The Paranoid Style in Economics

Why do some high-profile economists turn so quickly to personal attacks against their critics? However difficult it may be to influence hearts and minds by qualifying one’s analysis and hedging one’s prescriptions, taking aim at opponents' motives, rather than engaging their arguments, impoverishes public discourse.

NEW DELHI – Why do high-profile economic tussles turn so quickly to ad hominem attacks? Perhaps the most well-known recent example has been the Nobel laureate Paul Krugman’s campaign against the economists Carmen Reinhart and Kenneth Rogoff, in which he moved quickly from criticism of an error in one of their papers to charges about their commitment to academic transparency.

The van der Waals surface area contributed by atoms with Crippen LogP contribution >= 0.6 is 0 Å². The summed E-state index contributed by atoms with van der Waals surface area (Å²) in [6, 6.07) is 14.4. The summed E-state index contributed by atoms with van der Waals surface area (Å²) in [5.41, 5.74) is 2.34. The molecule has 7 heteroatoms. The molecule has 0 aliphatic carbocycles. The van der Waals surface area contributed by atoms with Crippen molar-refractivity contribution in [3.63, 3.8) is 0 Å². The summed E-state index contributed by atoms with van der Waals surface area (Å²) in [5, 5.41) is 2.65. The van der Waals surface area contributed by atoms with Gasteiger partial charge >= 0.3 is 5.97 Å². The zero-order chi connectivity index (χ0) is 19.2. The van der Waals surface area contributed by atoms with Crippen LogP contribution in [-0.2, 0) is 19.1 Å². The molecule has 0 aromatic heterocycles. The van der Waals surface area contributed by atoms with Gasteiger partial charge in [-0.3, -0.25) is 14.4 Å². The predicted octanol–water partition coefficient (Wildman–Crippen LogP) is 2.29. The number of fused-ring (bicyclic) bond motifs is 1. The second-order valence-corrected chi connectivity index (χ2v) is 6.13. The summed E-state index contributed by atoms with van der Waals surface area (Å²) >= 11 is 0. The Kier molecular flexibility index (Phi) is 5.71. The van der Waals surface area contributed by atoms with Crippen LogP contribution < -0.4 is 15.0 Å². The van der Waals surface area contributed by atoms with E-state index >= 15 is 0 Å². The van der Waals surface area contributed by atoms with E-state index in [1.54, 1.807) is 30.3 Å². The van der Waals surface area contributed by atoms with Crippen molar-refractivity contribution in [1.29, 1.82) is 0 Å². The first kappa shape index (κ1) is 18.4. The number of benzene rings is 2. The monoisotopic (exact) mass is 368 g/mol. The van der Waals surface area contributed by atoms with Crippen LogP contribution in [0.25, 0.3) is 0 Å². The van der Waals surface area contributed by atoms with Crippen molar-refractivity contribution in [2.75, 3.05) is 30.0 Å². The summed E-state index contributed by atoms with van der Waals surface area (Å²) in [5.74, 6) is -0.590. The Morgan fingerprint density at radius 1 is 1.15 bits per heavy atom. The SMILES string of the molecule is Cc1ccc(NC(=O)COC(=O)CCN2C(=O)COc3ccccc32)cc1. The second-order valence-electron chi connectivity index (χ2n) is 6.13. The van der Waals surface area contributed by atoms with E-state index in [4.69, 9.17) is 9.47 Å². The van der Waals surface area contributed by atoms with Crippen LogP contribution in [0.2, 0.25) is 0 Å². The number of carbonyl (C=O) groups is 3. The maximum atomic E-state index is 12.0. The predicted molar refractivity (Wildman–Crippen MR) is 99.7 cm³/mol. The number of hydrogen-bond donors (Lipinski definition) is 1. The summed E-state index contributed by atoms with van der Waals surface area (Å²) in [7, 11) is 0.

For those who know these two superb international macroeconomists, as I do, it is evident that these allegations should promptly be dismissed. But there is the larger question of why the paranoid style has become so prominent.

Part of the answer is that economics is an inexact science, with exceptions to almost every pattern of behavior that economists take for granted. For example, economists predict that higher prices for a good will reduce demand for it. But students of economics will no doubt remember an early encounter with “Giffen goods,” which violate the usual pattern. When tortillas become more expensive, a poor Mexican worker may eat more of them, because she now has to cut back on more expensive food like meat.

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